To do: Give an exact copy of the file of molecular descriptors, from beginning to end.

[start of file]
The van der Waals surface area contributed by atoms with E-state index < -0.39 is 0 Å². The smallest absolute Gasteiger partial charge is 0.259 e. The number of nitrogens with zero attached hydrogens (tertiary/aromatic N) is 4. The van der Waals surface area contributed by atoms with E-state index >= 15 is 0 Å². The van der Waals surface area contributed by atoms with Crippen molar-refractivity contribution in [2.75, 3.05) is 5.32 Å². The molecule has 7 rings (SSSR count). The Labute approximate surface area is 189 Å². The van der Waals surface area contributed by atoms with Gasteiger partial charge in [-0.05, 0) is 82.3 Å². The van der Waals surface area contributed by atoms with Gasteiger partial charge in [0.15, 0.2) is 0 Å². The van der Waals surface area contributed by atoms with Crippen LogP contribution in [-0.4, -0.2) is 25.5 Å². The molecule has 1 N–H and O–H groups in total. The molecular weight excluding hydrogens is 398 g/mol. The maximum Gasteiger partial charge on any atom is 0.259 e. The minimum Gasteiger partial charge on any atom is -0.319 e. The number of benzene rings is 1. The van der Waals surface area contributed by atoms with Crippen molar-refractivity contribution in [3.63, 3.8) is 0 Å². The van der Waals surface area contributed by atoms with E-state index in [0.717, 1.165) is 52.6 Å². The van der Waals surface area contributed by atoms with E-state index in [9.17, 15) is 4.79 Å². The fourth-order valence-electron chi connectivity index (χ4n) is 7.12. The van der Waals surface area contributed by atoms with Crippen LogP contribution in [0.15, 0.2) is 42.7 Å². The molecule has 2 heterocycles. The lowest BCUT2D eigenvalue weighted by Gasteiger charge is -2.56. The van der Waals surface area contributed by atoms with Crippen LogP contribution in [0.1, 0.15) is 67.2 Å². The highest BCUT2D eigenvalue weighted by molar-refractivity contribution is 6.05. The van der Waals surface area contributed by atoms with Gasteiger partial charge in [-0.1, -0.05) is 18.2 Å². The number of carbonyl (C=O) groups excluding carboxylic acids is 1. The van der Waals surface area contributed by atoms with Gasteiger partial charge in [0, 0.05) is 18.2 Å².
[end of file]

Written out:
The van der Waals surface area contributed by atoms with E-state index < -0.39 is 0 Å². The smallest absolute Gasteiger partial charge is 0.259 e. The number of nitrogens with zero attached hydrogens (tertiary/aromatic N) is 4. The van der Waals surface area contributed by atoms with E-state index >= 15 is 0 Å². The van der Waals surface area contributed by atoms with Crippen molar-refractivity contribution in [2.75, 3.05) is 5.32 Å². The molecule has 7 rings (SSSR count). The Labute approximate surface area is 189 Å². The van der Waals surface area contributed by atoms with Gasteiger partial charge in [-0.05, 0) is 82.3 Å². The van der Waals surface area contributed by atoms with Gasteiger partial charge in [0.15, 0.2) is 0 Å². The van der Waals surface area contributed by atoms with Crippen LogP contribution in [-0.4, -0.2) is 25.5 Å². The molecule has 1 N–H and O–H groups in total. The molecular weight excluding hydrogens is 398 g/mol. The maximum Gasteiger partial charge on any atom is 0.259 e. The minimum Gasteiger partial charge on any atom is -0.319 e. The number of benzene rings is 1. The van der Waals surface area contributed by atoms with Crippen molar-refractivity contribution in [3.63, 3.8) is 0 Å². The van der Waals surface area contributed by atoms with E-state index in [0.717, 1.165) is 52.6 Å². The van der Waals surface area contributed by atoms with E-state index in [9.17, 15) is 4.79 Å². The fourth-order valence-electron chi connectivity index (χ4n) is 7.12. The van der Waals surface area contributed by atoms with Crippen LogP contribution in [0.15, 0.2) is 42.7 Å². The molecule has 2 heterocycles. The lowest BCUT2D eigenvalue weighted by Gasteiger charge is -2.56. The van der Waals surface area contributed by atoms with Crippen LogP contribution in [0.1, 0.15) is 67.2 Å². The highest BCUT2D eigenvalue weighted by molar-refractivity contribution is 6.05. The van der Waals surface area contributed by atoms with Gasteiger partial charge in [-0.1, -0.05) is 18.2 Å². The number of carbonyl (C=O) groups excluding carboxylic acids is 1. The van der Waals surface area contributed by atoms with Gasteiger partial charge in [0, 0.05) is 18.2 Å².